C1522
 (1541)

Tabula Orbis cum Descriptione Ventorum. Orbis typus universalis iuxta hydrographorum traditionem exactissime depicta. 1522. L. F.

Famous c.16th map by Lorenz Fries and one of the first to name America, embellished with an elegant scrolled rope border design with the names of winds. Fries’ map is much sought after as it somehow reflects the ambiguities of … Read Full Description

Sold

(RW 07)
Categories: ,
Free Shipping

Within Australia

All orders ship free
within Australia

Rest of the World

Orders over A$300
ship free worldwide

See Shipping page for Terms & Conditions

Details

Full Title:

Tabula Orbis cum Descriptione Ventorum. Orbis typus universalis iuxta hydrographorum traditionem exactissime depicta. 1522. L. F.

Date:

C1522
 (1541)

Condition:

Repaired worm hole at top of centre fold, otherwise in very good condition with good wide margins.

Technique:

Woodcut.

Image Size: 

475mm 
x 316mm

Paper Size: 

540mm 
x 413mm
AUTHENTICITY
Tabula Orbis cum Descriptione Ventorum. Orbis typus universalis iuxta hydrographorum traditionem exactissime depicta. 1522. L. F. - Antique Map from 1522

Genuine antique
dated:

1541

Description:

Famous c.16th map by Lorenz Fries and one of the first to name America, embellished with an elegant scrolled rope border design with the names of winds.

Fries’ map is much sought after as it somehow reflects the ambiguities of his age. A framework of medieval thinking is having to be re-cast in order to accept the as yet unrealised extent of the newly conquered lands. (Rodney Shirley p.55)

The map was first issued in 1522, in Fries, Ptomley’s, Geographia, this example is from the fourth and last edition of 1541 of the Geographia printed in Vienna. The first of the two modern world maps in this edition, is Fries own rendering and is dated 1522 and initialed L.F. in the main title. This edition of Fries map is identified by the new head-title and the horizontal crack to the woodblock which appears up to ‘Affrica‘ possibly caused by the addition of the extra title, and numbered ’50’ at lower right on verso.

Unlike most of Fries other maps which were based on Waldseemuller’s 1513 edition of Ptolemy’s Geographia, this map was his own creation and a modern map for its time. Fries has reduced the number of Indian peninsulas from three to two” (Karrow p. 198). It is one of the earliest to name “America”, but showing just the southern part of the continent.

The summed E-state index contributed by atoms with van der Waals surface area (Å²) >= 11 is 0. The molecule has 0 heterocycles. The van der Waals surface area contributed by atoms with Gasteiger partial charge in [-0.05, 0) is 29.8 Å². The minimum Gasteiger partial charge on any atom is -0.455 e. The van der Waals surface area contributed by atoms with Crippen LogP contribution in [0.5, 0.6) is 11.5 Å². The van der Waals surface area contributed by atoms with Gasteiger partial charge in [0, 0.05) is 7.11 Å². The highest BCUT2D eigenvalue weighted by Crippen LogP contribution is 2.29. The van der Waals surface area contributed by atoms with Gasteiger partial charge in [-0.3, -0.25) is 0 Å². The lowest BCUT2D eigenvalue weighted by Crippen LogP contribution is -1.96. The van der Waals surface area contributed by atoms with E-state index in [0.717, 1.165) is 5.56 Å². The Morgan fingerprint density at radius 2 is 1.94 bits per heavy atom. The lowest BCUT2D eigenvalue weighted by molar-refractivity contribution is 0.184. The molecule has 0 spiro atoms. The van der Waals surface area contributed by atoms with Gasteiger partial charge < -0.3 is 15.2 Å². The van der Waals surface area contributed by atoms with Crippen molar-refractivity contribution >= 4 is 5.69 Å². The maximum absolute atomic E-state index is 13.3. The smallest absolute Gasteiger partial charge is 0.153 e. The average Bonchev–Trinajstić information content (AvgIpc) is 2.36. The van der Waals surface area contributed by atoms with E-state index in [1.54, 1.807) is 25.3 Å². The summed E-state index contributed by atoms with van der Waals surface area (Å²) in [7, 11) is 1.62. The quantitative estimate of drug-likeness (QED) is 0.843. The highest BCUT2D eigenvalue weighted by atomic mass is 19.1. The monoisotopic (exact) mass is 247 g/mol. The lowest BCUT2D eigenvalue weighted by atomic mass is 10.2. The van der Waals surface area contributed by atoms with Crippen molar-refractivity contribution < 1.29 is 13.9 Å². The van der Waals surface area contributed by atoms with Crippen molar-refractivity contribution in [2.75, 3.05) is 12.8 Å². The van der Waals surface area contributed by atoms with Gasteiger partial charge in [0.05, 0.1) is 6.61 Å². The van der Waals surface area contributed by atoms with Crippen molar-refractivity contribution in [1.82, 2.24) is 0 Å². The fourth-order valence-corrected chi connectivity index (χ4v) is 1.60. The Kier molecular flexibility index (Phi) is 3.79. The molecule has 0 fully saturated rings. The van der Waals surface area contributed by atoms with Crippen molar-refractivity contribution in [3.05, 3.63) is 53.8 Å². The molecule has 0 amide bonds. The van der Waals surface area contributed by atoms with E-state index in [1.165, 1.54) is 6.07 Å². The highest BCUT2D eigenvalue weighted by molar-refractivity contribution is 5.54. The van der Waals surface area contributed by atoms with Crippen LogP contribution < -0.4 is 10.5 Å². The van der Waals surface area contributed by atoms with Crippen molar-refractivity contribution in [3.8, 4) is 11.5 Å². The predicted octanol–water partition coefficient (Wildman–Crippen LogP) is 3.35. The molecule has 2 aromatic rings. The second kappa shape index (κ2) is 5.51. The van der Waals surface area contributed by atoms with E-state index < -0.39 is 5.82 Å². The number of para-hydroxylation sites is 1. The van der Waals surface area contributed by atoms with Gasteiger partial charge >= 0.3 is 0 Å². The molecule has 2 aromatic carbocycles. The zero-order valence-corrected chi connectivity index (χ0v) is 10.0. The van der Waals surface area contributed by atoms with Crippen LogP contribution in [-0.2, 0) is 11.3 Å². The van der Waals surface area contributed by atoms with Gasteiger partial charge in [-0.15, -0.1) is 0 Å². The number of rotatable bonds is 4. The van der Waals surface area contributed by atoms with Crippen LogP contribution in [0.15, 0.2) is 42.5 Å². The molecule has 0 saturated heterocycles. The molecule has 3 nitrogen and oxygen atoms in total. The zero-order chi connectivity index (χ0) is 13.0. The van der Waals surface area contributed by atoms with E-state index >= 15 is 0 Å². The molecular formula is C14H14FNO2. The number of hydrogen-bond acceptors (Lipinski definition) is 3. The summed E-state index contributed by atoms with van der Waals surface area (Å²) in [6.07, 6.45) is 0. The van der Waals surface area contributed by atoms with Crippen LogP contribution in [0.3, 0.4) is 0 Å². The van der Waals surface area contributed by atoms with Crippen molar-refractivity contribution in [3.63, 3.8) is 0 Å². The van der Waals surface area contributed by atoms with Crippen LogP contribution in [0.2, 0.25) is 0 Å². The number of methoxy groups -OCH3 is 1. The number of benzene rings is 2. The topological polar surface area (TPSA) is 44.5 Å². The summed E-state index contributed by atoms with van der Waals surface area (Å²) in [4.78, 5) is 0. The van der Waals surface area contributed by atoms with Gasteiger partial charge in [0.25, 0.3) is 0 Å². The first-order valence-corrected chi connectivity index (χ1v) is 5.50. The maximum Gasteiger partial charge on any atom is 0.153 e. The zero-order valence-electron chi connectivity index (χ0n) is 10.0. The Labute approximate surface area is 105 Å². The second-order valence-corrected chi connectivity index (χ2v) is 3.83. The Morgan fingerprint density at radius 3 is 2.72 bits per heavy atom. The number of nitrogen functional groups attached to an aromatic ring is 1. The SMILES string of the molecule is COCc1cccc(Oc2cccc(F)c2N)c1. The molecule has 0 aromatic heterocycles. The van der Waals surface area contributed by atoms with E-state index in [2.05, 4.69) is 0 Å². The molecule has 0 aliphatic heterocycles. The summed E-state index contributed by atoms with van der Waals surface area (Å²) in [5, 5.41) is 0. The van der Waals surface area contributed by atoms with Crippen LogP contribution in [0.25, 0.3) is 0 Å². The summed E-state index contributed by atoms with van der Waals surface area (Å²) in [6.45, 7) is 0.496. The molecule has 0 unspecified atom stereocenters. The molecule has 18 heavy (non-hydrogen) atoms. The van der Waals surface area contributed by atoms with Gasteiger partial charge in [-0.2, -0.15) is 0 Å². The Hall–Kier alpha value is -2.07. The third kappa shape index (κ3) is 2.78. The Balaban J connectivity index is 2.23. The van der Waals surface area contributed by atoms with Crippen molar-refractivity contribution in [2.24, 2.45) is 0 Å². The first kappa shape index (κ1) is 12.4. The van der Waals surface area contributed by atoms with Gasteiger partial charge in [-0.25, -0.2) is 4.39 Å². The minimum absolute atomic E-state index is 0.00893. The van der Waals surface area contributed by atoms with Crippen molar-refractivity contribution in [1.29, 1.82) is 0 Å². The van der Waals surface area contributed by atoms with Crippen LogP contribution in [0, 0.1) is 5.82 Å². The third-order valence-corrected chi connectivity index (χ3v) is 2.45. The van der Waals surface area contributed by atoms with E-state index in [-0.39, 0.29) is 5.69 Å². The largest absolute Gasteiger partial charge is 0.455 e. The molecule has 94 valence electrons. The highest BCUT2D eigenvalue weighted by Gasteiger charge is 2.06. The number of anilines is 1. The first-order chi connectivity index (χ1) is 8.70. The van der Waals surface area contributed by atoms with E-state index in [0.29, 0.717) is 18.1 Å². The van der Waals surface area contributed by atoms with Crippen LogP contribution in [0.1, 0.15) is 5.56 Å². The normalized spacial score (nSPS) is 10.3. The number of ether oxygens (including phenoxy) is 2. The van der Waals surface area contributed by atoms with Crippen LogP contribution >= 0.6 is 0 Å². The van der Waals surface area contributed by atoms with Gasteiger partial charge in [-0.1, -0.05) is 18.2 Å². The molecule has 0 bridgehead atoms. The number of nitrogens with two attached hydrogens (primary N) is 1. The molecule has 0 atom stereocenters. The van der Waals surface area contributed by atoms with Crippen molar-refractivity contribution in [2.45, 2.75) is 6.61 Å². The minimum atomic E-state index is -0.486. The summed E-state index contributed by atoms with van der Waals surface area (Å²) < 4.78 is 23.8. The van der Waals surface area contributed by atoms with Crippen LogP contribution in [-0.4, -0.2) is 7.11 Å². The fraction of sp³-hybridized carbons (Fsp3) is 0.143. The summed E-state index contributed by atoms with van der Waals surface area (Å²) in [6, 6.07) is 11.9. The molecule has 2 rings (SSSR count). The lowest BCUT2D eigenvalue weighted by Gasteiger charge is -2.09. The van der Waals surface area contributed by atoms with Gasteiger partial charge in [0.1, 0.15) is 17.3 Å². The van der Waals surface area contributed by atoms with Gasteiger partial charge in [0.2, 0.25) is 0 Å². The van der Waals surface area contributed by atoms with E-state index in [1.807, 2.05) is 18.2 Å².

From Fries, L. Geographia Vienna 1541

The four editions of Fries, Geographia:

1522 Printed in Strassburg: First edition which included: the earliest map showing the name ‘America’ which is likely to be available to collectors (Moreland & Bannister)
1525 Printed in Strassburg: reissue of the 1522 edition
1535 Printed in Lyon: reissue of 1522, edited by Michael Servetus who was subsequently tried for heresy and burned at the stake in 1553, ostensibly because of derogatory comments in the atlas about the Holy Land –
         the fact that the notes in question had not even been written by Servetus, but were copied from earlier editions, left his Calvinist persecutors unmoved. (Moreland & Bannister)
1541 Printed in Vienna (Dauphine): reissue of the Lyon edition with the offensive comments about the Holy Land have been deleted. (Moreland & Bannister)

References:
Shirley, R. The Mapping of the World Early Printed World Maps 1472-1700. London 1987: Entry 48, Plate 47.
Karrow, R. Mapmakers of the Sixteenth Century and their Maps. Bio-Bibliographies of the Cartographers of Abraham Ortelius, 1570. Chigago 1993.: 194ff. u. 28/51.
Mickwitz & Miekkavaara, The A.E. Nordenskiold Collection: Annotated Catalogue of Maps made up to 1800. Helsinki 1979-1995: Plate XXXIX (1).


Collections:
National Library Australia: Bib ID 8057018
State Library New South Wales: CALL NUMBERS F53/1 (1535)

Lorenz Fries (1490 - 1532)

Fries was born in Alsace around 1490 and studied medicine at university. Having successfully completed his education, Fries established himself as a physician and settled in Strasbourg, in about 1519. He wrote on medical topics and met the Strasbourg printer and publisher Johann Gruninger, an associate of the St. Die group of scholars formed by, among others, Walter Lud, Martin Ringmann and Martin Waldseemuller. Gruninger was responsible for printing several of the maps prepared by Waldseemuller, and for supervising the cutting the wood blocks for the maps, for the 1513 edition of Ptolemy, edited by the group. The major project that Fries and Gruninger worked on was a new edition of the Geographia of Claudius Ptolemy, which was published by Johann Koberger in 1522.

View other items by Lorenz Fries

Choose currency

Exchange rates are only indicative. All orders will be processed in Australian dollars. The actual amount charged may vary depending on the exchange rate and conversion fees applied by your credit card issuer.

Login

Register

The List

Join our exclusive mailing list for first access to new acquisitions and special offers.